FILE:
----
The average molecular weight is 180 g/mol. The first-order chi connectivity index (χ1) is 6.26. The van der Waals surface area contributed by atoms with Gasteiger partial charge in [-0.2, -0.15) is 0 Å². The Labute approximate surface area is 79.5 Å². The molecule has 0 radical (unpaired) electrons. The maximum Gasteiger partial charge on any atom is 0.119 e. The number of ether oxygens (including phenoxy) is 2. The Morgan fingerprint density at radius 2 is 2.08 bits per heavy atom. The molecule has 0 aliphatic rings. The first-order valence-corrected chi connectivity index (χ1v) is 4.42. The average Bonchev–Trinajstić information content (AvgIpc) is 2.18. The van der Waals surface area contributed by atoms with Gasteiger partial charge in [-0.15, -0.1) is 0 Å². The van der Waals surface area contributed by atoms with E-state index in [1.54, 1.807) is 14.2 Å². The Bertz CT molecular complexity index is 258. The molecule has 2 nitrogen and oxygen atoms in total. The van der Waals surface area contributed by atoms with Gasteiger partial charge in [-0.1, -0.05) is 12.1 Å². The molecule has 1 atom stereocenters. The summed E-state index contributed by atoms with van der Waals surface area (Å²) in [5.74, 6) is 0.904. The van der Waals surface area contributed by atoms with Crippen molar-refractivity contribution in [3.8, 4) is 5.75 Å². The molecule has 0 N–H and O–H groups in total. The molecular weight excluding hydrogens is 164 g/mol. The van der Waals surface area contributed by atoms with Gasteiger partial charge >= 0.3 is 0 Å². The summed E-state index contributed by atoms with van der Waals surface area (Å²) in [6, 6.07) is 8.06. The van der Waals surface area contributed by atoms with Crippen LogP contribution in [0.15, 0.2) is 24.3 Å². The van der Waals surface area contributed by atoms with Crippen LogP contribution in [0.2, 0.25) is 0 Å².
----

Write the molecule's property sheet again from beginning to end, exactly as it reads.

The average molecular weight is 180 g/mol. The first-order chi connectivity index (χ1) is 6.26. The van der Waals surface area contributed by atoms with Gasteiger partial charge in [-0.2, -0.15) is 0 Å². The Labute approximate surface area is 79.5 Å². The molecule has 0 radical (unpaired) electrons. The maximum Gasteiger partial charge on any atom is 0.119 e. The number of ether oxygens (including phenoxy) is 2. The Morgan fingerprint density at radius 2 is 2.08 bits per heavy atom. The molecule has 0 aliphatic rings. The first-order valence-corrected chi connectivity index (χ1v) is 4.42. The average Bonchev–Trinajstić information content (AvgIpc) is 2.18. The van der Waals surface area contributed by atoms with Gasteiger partial charge in [-0.15, -0.1) is 0 Å². The van der Waals surface area contributed by atoms with E-state index in [1.54, 1.807) is 14.2 Å². The Bertz CT molecular complexity index is 258. The molecule has 2 nitrogen and oxygen atoms in total. The van der Waals surface area contributed by atoms with Gasteiger partial charge in [-0.1, -0.05) is 12.1 Å². The molecule has 1 atom stereocenters. The summed E-state index contributed by atoms with van der Waals surface area (Å²) in [5.74, 6) is 0.904. The van der Waals surface area contributed by atoms with Crippen molar-refractivity contribution in [3.8, 4) is 5.75 Å². The molecule has 0 N–H and O–H groups in total. The molecular weight excluding hydrogens is 164 g/mol. The van der Waals surface area contributed by atoms with Gasteiger partial charge >= 0.3 is 0 Å². The summed E-state index contributed by atoms with van der Waals surface area (Å²) in [6, 6.07) is 8.06. The van der Waals surface area contributed by atoms with Crippen LogP contribution in [0.15, 0.2) is 24.3 Å². The van der Waals surface area contributed by atoms with Crippen LogP contribution in [0.2, 0.25) is 0 Å².